The Terms also allow for open hourly rate contracts. 

It seems to me that the Bar Council is asking for a lot in exchange for the cab rank rule. In Intellectual Property Matters that does not really hold up. Clients have to instruct Council they can afford and who are available. For many IP matters it makes a lot more sense for the barrister and solicitor to work in partnership sharing and managing the risk. Gone are the days when a barrister did not contaminate his hands with issues of money.

The risks are greater if the solicitor is not a large organisation and I believe solo solicitors are just as worthy of protection as younger and more vulnerable barristers.

What to do - make your opinions known to your representative body and ensure they respond to the Consultation, comment on this blog. If there is enough support and consensus we can submit a SOLO response.

This has not got a lot to do with apples but its a nice one and somehow it ought to be shared and not poisoned.

Tuesday, 4 May 2010

What can we learn from the politicians?

Our colleague Aaron Wood (Wood) has been inspired by the UK General Election to offer some thoughts on what the politicians can teach the solo IP practitioner. He writes:
"Those in the UK know that this week is a momentous week in politics – it is election week, when the general public gets to decide on the future of their country for the next five years. I have had the special pleasure of standing as a candidate for local government, something which I am doing to help improve the area where I live. For a number of months I have been talking to the public on their doorstep, writing local literature in support of my campaign and garnering support from the local community.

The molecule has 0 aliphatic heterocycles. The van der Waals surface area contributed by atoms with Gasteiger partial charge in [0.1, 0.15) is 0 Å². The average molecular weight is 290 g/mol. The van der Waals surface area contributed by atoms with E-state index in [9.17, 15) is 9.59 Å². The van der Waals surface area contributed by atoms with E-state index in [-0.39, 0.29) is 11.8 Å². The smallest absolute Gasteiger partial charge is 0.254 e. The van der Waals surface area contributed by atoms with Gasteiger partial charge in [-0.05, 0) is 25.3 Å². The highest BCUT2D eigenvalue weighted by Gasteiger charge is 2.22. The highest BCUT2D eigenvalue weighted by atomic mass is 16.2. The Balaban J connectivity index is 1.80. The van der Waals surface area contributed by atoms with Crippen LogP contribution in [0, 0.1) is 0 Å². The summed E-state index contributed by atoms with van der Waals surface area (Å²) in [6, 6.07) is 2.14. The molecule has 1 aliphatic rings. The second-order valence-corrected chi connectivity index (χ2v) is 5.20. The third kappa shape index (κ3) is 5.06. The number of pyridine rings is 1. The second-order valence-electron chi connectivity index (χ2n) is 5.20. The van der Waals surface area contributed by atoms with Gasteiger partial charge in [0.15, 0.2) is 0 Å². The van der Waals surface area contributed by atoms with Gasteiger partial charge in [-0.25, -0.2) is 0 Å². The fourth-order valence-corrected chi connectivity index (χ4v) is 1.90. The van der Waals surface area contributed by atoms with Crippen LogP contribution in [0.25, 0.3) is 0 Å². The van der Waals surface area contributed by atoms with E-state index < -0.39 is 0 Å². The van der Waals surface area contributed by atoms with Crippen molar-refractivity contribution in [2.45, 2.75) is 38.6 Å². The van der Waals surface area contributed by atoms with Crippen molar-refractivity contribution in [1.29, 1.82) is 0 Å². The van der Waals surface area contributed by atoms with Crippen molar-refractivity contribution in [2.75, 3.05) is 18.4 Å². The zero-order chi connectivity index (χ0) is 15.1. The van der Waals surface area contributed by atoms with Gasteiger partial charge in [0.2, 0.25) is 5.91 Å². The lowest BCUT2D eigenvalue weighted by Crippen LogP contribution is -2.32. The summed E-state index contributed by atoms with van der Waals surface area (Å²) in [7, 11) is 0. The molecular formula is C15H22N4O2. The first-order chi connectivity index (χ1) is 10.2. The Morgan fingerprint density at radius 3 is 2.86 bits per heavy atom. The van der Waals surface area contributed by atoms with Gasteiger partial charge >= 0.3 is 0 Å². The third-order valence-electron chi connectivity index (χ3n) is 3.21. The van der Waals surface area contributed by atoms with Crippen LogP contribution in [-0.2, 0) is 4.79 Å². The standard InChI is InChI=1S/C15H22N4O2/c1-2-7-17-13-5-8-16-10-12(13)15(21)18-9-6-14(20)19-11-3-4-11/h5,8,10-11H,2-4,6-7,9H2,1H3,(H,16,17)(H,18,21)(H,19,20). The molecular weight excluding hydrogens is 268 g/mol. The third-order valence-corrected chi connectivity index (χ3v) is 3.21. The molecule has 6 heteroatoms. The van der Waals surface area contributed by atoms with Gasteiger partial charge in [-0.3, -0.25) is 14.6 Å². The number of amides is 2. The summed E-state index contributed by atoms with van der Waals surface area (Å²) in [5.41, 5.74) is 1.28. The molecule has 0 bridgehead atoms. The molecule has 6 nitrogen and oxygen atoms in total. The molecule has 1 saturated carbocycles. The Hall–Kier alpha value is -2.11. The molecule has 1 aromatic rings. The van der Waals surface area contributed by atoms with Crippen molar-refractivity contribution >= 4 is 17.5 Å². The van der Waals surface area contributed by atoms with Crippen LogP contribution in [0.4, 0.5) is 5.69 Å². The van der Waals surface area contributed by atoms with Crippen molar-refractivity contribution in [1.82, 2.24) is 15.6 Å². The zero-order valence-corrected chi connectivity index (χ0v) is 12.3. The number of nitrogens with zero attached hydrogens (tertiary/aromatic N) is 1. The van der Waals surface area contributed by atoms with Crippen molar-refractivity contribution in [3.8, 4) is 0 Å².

Like most of the British public, I have also watched the debates with interest. Interest in the policies, but also interest in the words that they used and the way they presented themselves. I came to wonder, can solo IP practitioners learn from the world of politics? Here are some of my thoughts on the lessons that they show us:
Personal presentation: Each of the main party leaders has presented himself in a way which was congruent with his message. For David Cameron, this was that he is the Prime-Minister-in-waiting, an individual ready to take the reins and lead the country; for Gordon Brown, the look was more of a busy man, a person who has worked hard for the country and wants to continue doing so; for Nick Clegg, a middle ground with colours and presentation slightly discordant with the other two – reflecting his position of being a “different” politician.
Body language and verbal style: The body language of the leaders has been interesting, and there was a view that Clegg was the better person at controlling his body language in the first debate. Clegg’s natural use of the names of questioners and his way of addressing the camera were in contrast with the less natural efforts of the other two leaders. This reflected well with the overall story that Clegg gave of being the leader who understands the public best.